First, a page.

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Landline tries hard to be another touching portrayal of a dysfunctional family whose members make poor life decisions but then learn from them. There are the siblings who squabble but then grow close, the parents whose marriage isn’t in great shape until they find each other again, the rebellious teen who fights with mom and dad but then is humbled. If you consider any of the above a spoiler, you’re probably looking forward to watching your first movie.

The film is the second collaboration between writer-director Gillian Robespierre and comedian Jenny Slate, following 2014’s Obvious Child, and they’ve hit the sophomore slump. Slate plays Dana, an engaged woman who’s living with her strait-laced fiance, Ben (Jay Duplass), and who isn’t terribly excited about getting married. Just when it looks as if Dana will be the main character, the focus shifts to Ali (Abby Quinn), Dana’s teenage sister. Ali regularly sneaks out of the house to go clubbing, hang with her boyfriend, and dabble with some serious drugs. Her mother (Edie Falco) knows that Ali lies about where she spends her time but hasn’t a clue how to stop it. Her father (John Turturro) seems content to look the other way. Needless to say, there’s a bitter rift in their relationship. Oh, and adultery.

Robespierre, who co-wrote the script with Elisabeth Holm, throws all of this at you in the first 30 minutes. The result is a scattershot depiction of the family that doesn’t feel like a story but a pastiche of the ideas that ended up in the writers’ garbage can. And for a film that’s being marketed as a comedy, there’s a decided lack of laughs. Slate can be charming but here she’s just annoying, with an obnoxious cackle that peppers Dana’s every interaction. It’s ironic when Dana says to Ali, “You are such an irritant!”

The film settles into a sufficient groove at its halfway point, though you’ll be more invested than entertained. (Seriously, it takes that long for it to deliver a good joke.) Cheating, emotional distance, and cold feet are the main themes as the characters work to bridge the divides between them—though when Dana tells Ben that she’s going to stay at her parents’ house for a few days because her sister needs her, it’s awfully abrupt, and the inevitable bond that ensues doesn’t feel earned.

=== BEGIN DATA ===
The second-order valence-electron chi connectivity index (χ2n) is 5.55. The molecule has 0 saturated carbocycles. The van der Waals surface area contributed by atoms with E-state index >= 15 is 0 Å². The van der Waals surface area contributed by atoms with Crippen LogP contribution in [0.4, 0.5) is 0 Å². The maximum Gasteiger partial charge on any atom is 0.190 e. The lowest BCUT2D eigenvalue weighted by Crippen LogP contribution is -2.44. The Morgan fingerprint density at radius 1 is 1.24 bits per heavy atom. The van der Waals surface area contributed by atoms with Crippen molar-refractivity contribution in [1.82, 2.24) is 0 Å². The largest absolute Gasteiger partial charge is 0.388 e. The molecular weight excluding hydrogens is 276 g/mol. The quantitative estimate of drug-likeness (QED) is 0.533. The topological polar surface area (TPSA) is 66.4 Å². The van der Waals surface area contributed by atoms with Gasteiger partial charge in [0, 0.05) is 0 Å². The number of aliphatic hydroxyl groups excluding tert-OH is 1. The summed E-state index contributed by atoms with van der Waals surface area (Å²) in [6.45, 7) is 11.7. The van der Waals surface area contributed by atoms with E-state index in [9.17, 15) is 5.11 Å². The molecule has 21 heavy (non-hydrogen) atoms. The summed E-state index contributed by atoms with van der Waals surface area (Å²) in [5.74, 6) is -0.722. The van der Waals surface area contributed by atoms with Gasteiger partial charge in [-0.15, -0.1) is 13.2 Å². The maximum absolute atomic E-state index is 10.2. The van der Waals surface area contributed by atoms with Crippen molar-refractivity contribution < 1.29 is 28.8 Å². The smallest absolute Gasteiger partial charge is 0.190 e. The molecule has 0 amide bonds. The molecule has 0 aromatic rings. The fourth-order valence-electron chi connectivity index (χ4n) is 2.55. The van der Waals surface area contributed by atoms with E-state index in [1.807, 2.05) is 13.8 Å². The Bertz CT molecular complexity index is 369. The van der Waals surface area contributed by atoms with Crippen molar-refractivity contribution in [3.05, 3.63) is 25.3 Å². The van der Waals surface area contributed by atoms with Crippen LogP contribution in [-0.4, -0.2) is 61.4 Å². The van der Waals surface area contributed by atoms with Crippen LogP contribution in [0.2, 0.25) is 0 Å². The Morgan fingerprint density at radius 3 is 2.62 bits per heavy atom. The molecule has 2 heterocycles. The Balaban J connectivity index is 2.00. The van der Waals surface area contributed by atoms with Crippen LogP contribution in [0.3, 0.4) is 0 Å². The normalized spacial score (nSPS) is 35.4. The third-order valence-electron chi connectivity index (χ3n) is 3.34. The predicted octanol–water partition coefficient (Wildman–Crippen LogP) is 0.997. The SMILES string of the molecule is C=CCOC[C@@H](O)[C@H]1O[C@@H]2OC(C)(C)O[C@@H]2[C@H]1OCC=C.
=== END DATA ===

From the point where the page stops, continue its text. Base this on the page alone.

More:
The title is a reference to the period in which the story is set: 1995. But it’s arbitrary. Nothing in the script besides Dana bumping into someone at a CD listening station hinges on ’90s culture or technology; at one point Ali gets her phone—yes, a landline—taken away, but parents could just as easily confiscate their kid’s cell in the present day. Waiting for the title to have some significance is nearly as futile as waiting for a laugh, and even if you’re cool with just the life-is-confusing dramatic aspects of the script, these characters never quite gel as a family. (Though Slate and Quinn bear an impressive resemblance.)

And despite Robespierre and Holm’s attempt to infuse the goings-on with Deep Thoughts, only young Ali says anything that counts as a genuine and original insight. Maybe that’s Landline’s period justification: Teenagers were more thoughtful before they started staring at phones. Landline opens Friday at Angelika Film Center and Landmark E Street Cinema.